There are a lot of articles around about coldfusion components; doing a Google search for the term "coldfusion components" brought back just over 160,000 results, that's an awful lot of information to
digest. I also found Rob Brooks write up on O'Reilly called "Top Ten Tips for Developing Coldfusion Components" written back in 2003 and found it covered a lot of good stuff thats still valid today.
I would, however, like to add a few of my own tips as well as some don't's. It's highly likely that with all those results from Google I'm writing nothing new but I think an occasional review is always good.
No Place for SessionsColdfusion components are no place for session scoped variables. I see it time and time again and in my opinion it's pure laziness! By putting session scoped variables inside of your component you are coupling your component to the existence of that variable in the session scope. The argument I often hear is "the session will always exist before the method is called". Sure the session will always exist, but will the variable inside the session exist? If you need a variable stored in the session then pass the argument as a variable, which brings me to my next point.
I understand that typing all those cfarguments can be a bit time consuming and tedious, and I often see components written without any arguments specified at all, or with the entire Form scope passed as the single argument. I'm not a big fan of this and tend to discourage it's practice. The eclipse RDS CRUD wizard can cut a lot of this time consuming and tedious work out for you and I often start with the auto-generated components and flesh them out from there.
The CFProperty Tag
So what is cfproperty tag and whats it used for anyway? The cfproperty tag defines the properties of a component, for example person.cfc will probably have FirstName, LastName, as two of its properties. But if your component is not going to be exposed as a web-service you really don't need to define properties using the cfproperty tag. The good thing is, however, that if you use the eclipse RDS CRUD wizards to build your components from the database it adds the properties in for you automatically, and you gain some meta data for component introspection with the getMetaData() method.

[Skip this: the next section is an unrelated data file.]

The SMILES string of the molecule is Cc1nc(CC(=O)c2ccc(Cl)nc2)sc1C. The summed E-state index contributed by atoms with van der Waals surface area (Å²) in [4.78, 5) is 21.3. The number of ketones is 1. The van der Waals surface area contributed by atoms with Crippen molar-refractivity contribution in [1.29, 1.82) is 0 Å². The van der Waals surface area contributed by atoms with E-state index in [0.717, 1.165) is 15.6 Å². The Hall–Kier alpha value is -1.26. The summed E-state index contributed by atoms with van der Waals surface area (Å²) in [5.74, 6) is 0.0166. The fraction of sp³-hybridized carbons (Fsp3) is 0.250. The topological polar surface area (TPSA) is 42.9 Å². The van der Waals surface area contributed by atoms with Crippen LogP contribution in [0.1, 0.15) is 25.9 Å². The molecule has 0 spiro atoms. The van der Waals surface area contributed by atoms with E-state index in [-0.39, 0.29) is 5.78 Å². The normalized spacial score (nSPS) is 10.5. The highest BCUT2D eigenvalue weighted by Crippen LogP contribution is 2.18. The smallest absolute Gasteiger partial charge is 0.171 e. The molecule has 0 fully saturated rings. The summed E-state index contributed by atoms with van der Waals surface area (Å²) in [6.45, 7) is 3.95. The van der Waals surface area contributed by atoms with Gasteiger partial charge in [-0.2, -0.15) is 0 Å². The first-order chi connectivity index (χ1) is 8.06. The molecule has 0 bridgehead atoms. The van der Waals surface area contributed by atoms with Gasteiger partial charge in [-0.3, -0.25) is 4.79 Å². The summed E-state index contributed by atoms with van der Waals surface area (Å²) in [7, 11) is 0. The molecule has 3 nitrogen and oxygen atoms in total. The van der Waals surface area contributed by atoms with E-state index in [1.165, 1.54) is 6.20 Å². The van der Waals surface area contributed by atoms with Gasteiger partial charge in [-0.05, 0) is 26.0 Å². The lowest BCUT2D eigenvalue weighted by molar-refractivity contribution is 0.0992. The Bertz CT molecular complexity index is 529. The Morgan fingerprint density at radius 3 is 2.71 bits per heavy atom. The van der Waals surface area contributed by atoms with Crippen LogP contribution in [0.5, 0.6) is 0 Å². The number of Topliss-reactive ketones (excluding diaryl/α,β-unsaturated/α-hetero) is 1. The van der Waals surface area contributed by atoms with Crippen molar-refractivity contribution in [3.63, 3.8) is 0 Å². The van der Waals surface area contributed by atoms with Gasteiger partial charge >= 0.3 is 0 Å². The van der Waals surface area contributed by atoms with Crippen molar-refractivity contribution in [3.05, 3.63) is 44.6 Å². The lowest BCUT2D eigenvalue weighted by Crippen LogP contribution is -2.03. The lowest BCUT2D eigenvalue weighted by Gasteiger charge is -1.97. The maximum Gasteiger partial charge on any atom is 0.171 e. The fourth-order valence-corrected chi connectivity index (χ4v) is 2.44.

Using the cfproperty tag doesn't define or initialize variables for you, you still need to to that yourself. I typically do that in a cfscript block at the top of the component, this ensures that the component variables are set to their default values each time the component is invoked. Other people place the initialization code inside the init() function, still others call the init() function just after the cfscript block providing an "implicit" initialization.
<cfcomponent output=false displayname="person">
variables.id = 0;
variables.firstName = "";
<cffunction name="init" output="false" returntype="person">
Reuse your CFC'sComponents were introduced into CFML for a reason and that was/is to provide developers with the ability to structure and reuse code effectively.
If you are going to build something build it in a way that promotes reuse that way you don't have to build it over and over. The extends attribute is a perfect example of providing a mechanism for code reuse if you previously built a user.cfc but you need a few more properties you can extend the existing one to include the properties instead of creating yet another user component.
But it is something that requires a bit of planning.
To DAO or not to DAO
This question requires a bit of "big" thinking. If you are a SQL Server shop and your application will never run on anything but SQL server then do you really need to create all those DAO's for each of your components? I myself am of two minds on this topic. On one hand it does create a bit more overhead but on the other hand all your database access is neatly separated from your business logic. I also find that the larger the project the more sense it makes to separate the data access. If your project has even a slight chance of being rolled out onto other databases then it is, in my opinion, a no-brainer, go with DAO's!
Organize Organize Organize
I can't stress organizing your components enough. If you have a component centric application it's doing you no good to have hundreds of components all in one directory! I generally package my components starting with the com directory, then (perhaps out of vanity) my next folder is gg that basically defines my namespace where components that I write are stored, but it can easily be a short name for the application. I then further sub-divide my components into logical folders that signify their use com.gg.user etc. It makes it a heck of a lot easier to find the component you are looking for if they are not all lumped together.
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